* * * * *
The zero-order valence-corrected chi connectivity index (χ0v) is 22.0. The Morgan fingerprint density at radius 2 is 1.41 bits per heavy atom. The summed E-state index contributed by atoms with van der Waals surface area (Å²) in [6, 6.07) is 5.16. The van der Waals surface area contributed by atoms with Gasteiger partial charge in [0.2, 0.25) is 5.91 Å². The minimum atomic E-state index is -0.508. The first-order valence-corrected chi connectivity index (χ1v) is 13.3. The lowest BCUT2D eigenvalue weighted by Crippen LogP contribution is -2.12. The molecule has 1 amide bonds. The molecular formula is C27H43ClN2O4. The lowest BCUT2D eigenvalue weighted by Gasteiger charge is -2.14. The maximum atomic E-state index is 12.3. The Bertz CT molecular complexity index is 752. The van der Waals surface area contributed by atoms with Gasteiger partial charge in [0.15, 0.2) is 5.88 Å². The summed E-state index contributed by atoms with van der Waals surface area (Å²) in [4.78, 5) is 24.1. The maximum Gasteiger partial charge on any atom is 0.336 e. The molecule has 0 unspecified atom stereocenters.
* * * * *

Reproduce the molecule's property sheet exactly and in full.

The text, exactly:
The zero-order valence-corrected chi connectivity index (χ0v) is 22.0. The Morgan fingerprint density at radius 2 is 1.41 bits per heavy atom. The summed E-state index contributed by atoms with van der Waals surface area (Å²) in [6, 6.07) is 5.16. The van der Waals surface area contributed by atoms with Gasteiger partial charge in [0.2, 0.25) is 5.91 Å². The minimum atomic E-state index is -0.508. The first-order valence-corrected chi connectivity index (χ1v) is 13.3. The lowest BCUT2D eigenvalue weighted by Crippen LogP contribution is -2.12. The molecule has 1 amide bonds. The molecular formula is C27H43ClN2O4. The lowest BCUT2D eigenvalue weighted by Gasteiger charge is -2.14. The maximum atomic E-state index is 12.3. The Bertz CT molecular complexity index is 752. The van der Waals surface area contributed by atoms with Gasteiger partial charge in [0.15, 0.2) is 5.88 Å². The summed E-state index contributed by atoms with van der Waals surface area (Å²) in [4.78, 5) is 24.1. The maximum Gasteiger partial charge on any atom is 0.336 e. The molecule has 0 unspecified atom stereocenters.